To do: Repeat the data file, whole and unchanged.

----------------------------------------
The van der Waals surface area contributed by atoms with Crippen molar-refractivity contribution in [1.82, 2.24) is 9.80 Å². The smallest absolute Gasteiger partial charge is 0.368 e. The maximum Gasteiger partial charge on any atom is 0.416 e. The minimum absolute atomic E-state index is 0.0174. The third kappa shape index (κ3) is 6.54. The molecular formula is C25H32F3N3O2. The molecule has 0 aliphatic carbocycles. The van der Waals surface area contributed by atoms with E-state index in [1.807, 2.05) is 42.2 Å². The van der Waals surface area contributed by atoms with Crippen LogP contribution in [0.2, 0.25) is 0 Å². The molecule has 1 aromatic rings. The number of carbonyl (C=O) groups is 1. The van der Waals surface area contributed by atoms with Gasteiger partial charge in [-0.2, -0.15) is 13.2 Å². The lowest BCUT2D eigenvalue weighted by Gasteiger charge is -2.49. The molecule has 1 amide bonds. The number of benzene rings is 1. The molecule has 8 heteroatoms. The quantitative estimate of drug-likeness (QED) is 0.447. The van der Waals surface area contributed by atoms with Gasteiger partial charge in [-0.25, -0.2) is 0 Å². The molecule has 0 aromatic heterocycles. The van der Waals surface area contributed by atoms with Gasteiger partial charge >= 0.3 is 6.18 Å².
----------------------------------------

The van der Waals surface area contributed by atoms with Crippen molar-refractivity contribution in [1.82, 2.24) is 9.80 Å². The smallest absolute Gasteiger partial charge is 0.368 e. The maximum Gasteiger partial charge on any atom is 0.416 e. The minimum absolute atomic E-state index is 0.0174. The third kappa shape index (κ3) is 6.54. The molecular formula is C25H32F3N3O2. The molecule has 0 aliphatic carbocycles. The van der Waals surface area contributed by atoms with E-state index in [1.807, 2.05) is 42.2 Å². The van der Waals surface area contributed by atoms with Crippen LogP contribution in [0.2, 0.25) is 0 Å². The molecule has 1 aromatic rings. The number of carbonyl (C=O) groups is 1. The van der Waals surface area contributed by atoms with Gasteiger partial charge in [-0.2, -0.15) is 13.2 Å². The lowest BCUT2D eigenvalue weighted by Gasteiger charge is -2.49. The molecule has 1 amide bonds. The number of benzene rings is 1. The molecule has 8 heteroatoms. The quantitative estimate of drug-likeness (QED) is 0.447. The van der Waals surface area contributed by atoms with Gasteiger partial charge in [-0.25, -0.2) is 0 Å². The molecule has 0 aromatic heterocycles. The van der Waals surface area contributed by atoms with Gasteiger partial charge >= 0.3 is 6.18 Å².